Even if you’ve never formally studied music, learning about its history, structure, and development over time is a great way to boost your appreciation for it beyond an average level.
Today, we’re sharing a quick crash course in classical music history. (If you’d like a deeper dive be sure to check out our Music Flashcards) It’s our hope that this information will serve you in a lot of ways. It’ll make it easier for you to appreciate music, enable you to impress friends with your music knowledge, and give you perspective on changes in music throughout history. You will also come to see how historical music still shapes modern music today.
Western Music History Crash Course
This is a crash course, so we’re going to skim over a lot of history here, including prehistorical music. As we already mentioned, music has been present in all known cultures. To avoid writing what could amount to an entire book, however, we’re going to focus here on classical European music history. To get started, we need to jump ahead a few thousand years to the Middle Ages, when many of the foundations of modern music were laid down. During this period in Europe, religious music flourished. Instruments like the organ were developed, and the folk tradition of traveling minstrels (who often played harps) provided the framework for today’s itinerant musicians.
By the time the Renaissance rolled around at the turn of the 15th century, classical music as we know it was beginning to take shape. The advent of the printing press revolutionized music by facilitating the written transmission of music.
During this period, highly diverse musical styles flourished across the continent. In England, religious music prospered, while in Spain, the recently-created guitar began to spread across the country and grow in popularity. In Germany, religious music created by choirs became popular. At the end of the era, a new music form began to emerge in Italy: the opera.
The court was ascendant in Europe at this time, with kings and queens steering their nations and pouring funding into the arts. These political circumstances created the basis for large, organized musical performances.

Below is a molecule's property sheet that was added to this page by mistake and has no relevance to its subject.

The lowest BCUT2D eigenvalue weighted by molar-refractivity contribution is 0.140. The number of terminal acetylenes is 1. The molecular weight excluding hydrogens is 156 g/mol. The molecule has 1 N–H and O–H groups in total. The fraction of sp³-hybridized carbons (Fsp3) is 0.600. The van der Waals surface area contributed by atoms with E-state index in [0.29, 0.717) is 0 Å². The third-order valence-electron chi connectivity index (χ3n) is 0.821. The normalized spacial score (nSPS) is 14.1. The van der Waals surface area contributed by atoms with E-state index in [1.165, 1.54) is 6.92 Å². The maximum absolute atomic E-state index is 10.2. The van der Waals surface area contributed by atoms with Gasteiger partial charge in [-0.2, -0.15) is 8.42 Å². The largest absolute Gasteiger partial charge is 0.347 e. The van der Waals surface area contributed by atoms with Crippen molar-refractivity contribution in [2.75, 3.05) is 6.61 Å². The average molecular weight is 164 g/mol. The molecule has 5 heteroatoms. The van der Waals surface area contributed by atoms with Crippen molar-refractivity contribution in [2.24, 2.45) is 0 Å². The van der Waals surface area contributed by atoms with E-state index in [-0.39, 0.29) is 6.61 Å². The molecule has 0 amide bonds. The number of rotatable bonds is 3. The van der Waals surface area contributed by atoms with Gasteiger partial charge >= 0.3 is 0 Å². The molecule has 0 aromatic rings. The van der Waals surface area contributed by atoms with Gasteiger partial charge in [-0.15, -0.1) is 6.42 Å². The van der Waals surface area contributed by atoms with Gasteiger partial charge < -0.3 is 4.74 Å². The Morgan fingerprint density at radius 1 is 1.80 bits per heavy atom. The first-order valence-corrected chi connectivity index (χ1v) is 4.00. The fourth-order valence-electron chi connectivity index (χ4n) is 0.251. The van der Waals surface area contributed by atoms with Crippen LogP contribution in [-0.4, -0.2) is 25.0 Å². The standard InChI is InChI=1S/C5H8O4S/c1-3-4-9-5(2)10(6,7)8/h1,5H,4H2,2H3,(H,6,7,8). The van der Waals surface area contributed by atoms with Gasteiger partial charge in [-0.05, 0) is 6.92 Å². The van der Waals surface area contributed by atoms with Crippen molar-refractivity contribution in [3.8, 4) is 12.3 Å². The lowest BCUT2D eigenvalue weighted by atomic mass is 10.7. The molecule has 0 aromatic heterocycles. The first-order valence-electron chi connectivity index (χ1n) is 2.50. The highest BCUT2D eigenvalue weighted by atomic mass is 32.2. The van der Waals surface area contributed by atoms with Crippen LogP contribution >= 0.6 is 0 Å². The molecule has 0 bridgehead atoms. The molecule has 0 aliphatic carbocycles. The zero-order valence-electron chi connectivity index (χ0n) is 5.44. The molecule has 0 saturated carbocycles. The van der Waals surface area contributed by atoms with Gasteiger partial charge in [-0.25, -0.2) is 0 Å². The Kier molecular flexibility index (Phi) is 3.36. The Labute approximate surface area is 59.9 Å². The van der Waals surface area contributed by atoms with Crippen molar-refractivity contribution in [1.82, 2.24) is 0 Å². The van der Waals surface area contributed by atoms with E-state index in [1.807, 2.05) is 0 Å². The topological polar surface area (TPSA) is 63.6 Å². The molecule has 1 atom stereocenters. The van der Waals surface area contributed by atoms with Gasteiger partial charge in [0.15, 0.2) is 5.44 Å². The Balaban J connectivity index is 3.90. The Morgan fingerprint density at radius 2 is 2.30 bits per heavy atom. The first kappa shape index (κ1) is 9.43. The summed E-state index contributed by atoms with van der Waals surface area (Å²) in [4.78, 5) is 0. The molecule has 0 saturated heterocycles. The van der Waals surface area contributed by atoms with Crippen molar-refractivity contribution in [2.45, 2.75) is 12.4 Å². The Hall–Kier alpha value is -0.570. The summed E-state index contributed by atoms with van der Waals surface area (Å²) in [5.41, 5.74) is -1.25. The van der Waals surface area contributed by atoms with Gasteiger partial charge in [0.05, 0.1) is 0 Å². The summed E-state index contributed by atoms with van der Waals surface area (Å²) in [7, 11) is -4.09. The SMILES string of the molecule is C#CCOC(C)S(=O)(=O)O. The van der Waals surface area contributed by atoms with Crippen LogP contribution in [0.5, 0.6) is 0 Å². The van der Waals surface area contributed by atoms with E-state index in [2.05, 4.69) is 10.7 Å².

During this period, which stretched from around the year 1600 to 1750, classical music as we know it was born. Many of the most famous classical composers, such as Johann Sebastian Bach, Antonio Vivaldi, Johann Pachelbel, George Frideric Handel, and others, worked during this era.
The Baroque era was characterized by highly complex, ornamental architecture, and music followed the same trend. Music composition become more elaborate during this period, and classical music truly came into form. Also during this time, musical notation became increasingly standardized.
The Viennese Classic Era
From the end of the Baroque period to about 1820, the European musical scene continued to flourish — especially in Vienna, Austria. Some of the most famous composers of all time, such as Wolfgang Amadeus Mozart and Ludwig van Beethoven, worked and created their masterpieces there.
Music during this time grew somewhat simpler, in keeping with the artistic trends of the era. Orchestras grew larger, but also smaller groups such as the string quartet and the trio grew in importance. The piano came into widespread use during this period, and the musical form that we know as the symphony, which has since spawned some of the most stirring music ever heard, was created (mostly by Joseph Haydn).
Onward to the Present
Music never stops evolving, and the period since the Classic era has proved that. Music has continued to change and develop, but the influence of this pivotal era in European music history is felt to this day. If you’d like to brush up on your music history and theory knowledge, one great tool is the Brainscape Knowledge Rehab flashcards, which will quiz you on the subject. Study them for FREE!
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